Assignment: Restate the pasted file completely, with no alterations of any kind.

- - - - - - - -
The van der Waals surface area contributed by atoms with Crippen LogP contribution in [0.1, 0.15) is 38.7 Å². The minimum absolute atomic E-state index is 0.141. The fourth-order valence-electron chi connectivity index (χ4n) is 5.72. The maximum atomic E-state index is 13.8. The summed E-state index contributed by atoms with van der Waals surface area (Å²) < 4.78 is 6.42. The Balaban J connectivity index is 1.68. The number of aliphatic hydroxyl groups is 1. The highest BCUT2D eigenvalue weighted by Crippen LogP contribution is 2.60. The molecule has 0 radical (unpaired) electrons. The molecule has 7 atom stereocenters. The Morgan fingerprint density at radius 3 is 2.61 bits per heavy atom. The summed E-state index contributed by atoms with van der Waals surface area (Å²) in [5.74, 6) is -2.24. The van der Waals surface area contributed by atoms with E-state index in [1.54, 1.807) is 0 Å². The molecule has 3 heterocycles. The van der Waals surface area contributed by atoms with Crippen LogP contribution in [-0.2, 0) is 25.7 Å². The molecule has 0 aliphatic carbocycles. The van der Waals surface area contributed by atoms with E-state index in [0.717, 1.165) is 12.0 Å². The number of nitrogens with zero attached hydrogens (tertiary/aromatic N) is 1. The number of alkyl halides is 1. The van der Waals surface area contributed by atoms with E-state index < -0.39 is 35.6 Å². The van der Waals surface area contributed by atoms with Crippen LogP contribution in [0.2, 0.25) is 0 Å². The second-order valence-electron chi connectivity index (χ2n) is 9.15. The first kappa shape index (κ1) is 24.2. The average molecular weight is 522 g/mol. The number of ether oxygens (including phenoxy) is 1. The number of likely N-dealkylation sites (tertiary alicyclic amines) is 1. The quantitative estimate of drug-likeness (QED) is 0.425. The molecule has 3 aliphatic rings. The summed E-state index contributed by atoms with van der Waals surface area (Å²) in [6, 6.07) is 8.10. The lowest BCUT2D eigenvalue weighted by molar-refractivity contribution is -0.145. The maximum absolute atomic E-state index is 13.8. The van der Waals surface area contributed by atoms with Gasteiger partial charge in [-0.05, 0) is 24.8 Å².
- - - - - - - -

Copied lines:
The van der Waals surface area contributed by atoms with Crippen LogP contribution in [0.1, 0.15) is 38.7 Å². The minimum absolute atomic E-state index is 0.141. The fourth-order valence-electron chi connectivity index (χ4n) is 5.72. The maximum atomic E-state index is 13.8. The summed E-state index contributed by atoms with van der Waals surface area (Å²) < 4.78 is 6.42. The Balaban J connectivity index is 1.68. The number of aliphatic hydroxyl groups is 1. The highest BCUT2D eigenvalue weighted by Crippen LogP contribution is 2.60. The molecule has 0 radical (unpaired) electrons. The molecule has 7 atom stereocenters. The Morgan fingerprint density at radius 3 is 2.61 bits per heavy atom. The summed E-state index contributed by atoms with van der Waals surface area (Å²) in [5.74, 6) is -2.24. The van der Waals surface area contributed by atoms with E-state index in [1.54, 1.807) is 0 Å². The molecule has 3 heterocycles. The van der Waals surface area contributed by atoms with Crippen LogP contribution in [-0.2, 0) is 25.7 Å². The molecule has 0 aliphatic carbocycles. The van der Waals surface area contributed by atoms with E-state index in [0.717, 1.165) is 12.0 Å². The number of nitrogens with zero attached hydrogens (tertiary/aromatic N) is 1. The number of alkyl halides is 1. The van der Waals surface area contributed by atoms with E-state index < -0.39 is 35.6 Å². The van der Waals surface area contributed by atoms with Crippen LogP contribution in [0.2, 0.25) is 0 Å². The second-order valence-electron chi connectivity index (χ2n) is 9.15. The first kappa shape index (κ1) is 24.2. The average molecular weight is 522 g/mol. The number of ether oxygens (including phenoxy) is 1. The number of likely N-dealkylation sites (tertiary alicyclic amines) is 1. The quantitative estimate of drug-likeness (QED) is 0.425. The molecule has 3 aliphatic rings. The summed E-state index contributed by atoms with van der Waals surface area (Å²) in [6, 6.07) is 8.10. The lowest BCUT2D eigenvalue weighted by molar-refractivity contribution is -0.145. The maximum absolute atomic E-state index is 13.8. The van der Waals surface area contributed by atoms with Gasteiger partial charge in [-0.05, 0) is 24.8 Å².